what investments to make in your retirement?
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How do you know what investments
to make in your retirement?






The precise make-up of a person’s investment portfolio will vary depending on the individual’s age. In early life, the ratio of risky-to-safe investments will tend to be higher than it is when he or she reaches middle age. In the final few years, before retirement, investments should be concentrated solely on reliable, low risk products aimed at providing a long-term income.



The market is in a constant state of flux and recent government legislation allowing anyone over 55 to take their entire private pension as a lump sum - effective from April 2015 - will make a huge difference as to how they invest for the future. With this in mind, it makes more sense than ever to discuss with an investment manager how best to go about assembling a portfolio that maximises the monthly income available, based on the size of the individual’s savings pot and the lifestyle he or she intends to enjoy in the coming years.


It is worth bearing in mind that as the average life expectancy for men living in the UK is now 79.5 and 82.5 for women, it is sensible to put together a plan designed to support individuals financially for a period of between 20 and 30 years. Account should also be taken of the fact that retirees are likely to be more active and independent over the first decade or so, after which, depending on their state of health, they may want to consider moving into a retirement community with onsite medical facilities. If there are children or grandchildren to think about, it may also be worth considering options that will benefit them. 


Finding a reliable and reputable investment management firm has been made easier than ever thanks to the internet; however, there are so many companies plying their wares that making the right choice can seem overwhelming. One of the easiest ways to ascertain how suitable a company might be is to view images of its management team, premises, and the latest blogs and graphics demonstrating the various types of data it uses. An excellent example of this is provided by Fisher Investments on its Fisher Investments Flickr page.


Though it is no longer compulsory to purchase an annuity on retirement, enhanced or impaired annuities are still worth considering for those suffering from a recognised medical condition. These include kidney failure, heart disease, cancer, smoking, high blood pressure and diabetes. The thinking behind this form of annuity is that because the subject is not expected to have the life expectancy of a healthy adult they will use up the pension in a shorter period of time, making it possible for them to receive a higher income, sometimes by as much as 50% more than normal. To qualify for an enhanced annuity the individual must complete a health and lifestyle questionnaire and may be asked to undergo a medical examination.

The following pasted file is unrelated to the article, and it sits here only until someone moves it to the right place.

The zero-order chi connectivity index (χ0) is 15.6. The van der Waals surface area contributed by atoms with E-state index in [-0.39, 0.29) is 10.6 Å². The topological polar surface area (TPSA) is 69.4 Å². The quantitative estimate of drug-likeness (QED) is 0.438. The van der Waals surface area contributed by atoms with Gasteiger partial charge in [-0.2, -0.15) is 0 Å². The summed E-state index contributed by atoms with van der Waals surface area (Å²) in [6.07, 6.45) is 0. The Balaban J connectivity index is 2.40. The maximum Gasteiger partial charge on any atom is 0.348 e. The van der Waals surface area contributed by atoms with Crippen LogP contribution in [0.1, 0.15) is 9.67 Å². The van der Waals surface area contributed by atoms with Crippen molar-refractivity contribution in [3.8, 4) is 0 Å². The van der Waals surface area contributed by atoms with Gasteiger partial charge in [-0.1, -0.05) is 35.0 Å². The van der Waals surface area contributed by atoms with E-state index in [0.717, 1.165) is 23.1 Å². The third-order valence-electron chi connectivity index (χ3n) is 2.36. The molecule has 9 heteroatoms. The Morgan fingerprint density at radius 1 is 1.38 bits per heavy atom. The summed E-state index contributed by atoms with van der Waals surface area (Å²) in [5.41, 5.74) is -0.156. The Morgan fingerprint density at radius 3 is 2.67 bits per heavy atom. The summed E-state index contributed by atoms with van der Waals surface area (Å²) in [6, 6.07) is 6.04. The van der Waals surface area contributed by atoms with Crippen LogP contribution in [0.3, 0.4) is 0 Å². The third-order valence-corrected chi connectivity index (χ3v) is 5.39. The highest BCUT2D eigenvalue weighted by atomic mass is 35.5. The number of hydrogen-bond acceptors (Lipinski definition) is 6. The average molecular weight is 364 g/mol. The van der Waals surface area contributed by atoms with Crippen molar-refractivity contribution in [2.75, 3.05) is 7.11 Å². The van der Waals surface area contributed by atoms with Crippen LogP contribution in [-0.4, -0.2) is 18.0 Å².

Last year, Warren Buffet, suggested a plan designed to simplify the entire process of assembling a portfolio that was both safe and efficient. Basically, his scheme consists of putting 90 per cent of the available funds into a FTSE 100 index tracker and the remaining 10 per cent, which acts as a buffer, in short-term government bonds. There are similar products to track funds on the market, for example, unit trusts and investment trusts. Short term government bonds, also known as ‘gilts’ are repaid over six months and offer quite low rates of return, but benefit from being the safest asset available. Another alternative, which carries slightly more risk are short-term bonds. Finally, the buffer could be held in the form of cash in an instant access savings account.


Over the long term, property has always been one of the safest forms of investment. However, since the onset of the recession in 2008, average house prices across the UK have remained virtually static, London being the exception. Today, a recovery is starting to get underway, making this the perfect time to purchase one or more properties to rent out. Online property portal, Rightmove is forecasting that prices will increase by up to 30 per cent over the next five years, which by itself is a great rate of return. Until they decide to sell, property investors receive a monthly income from tenants, which should generate a reasonably healthy income. It should be borne in mind that not everyone is cut out to be a landlord, in which case it would be worth employing a management company to handle day-to-day issues with tenants.


Retirement should be a period of relaxation, a time to travel, perhaps relocate abroad or to another part of the country, make new friends and above all wave goodbye to financial worries. By working with an experienced investment manager, anyone, no matter how much they have saved, can be sure of maximising and securing their retirement income for many years to come.















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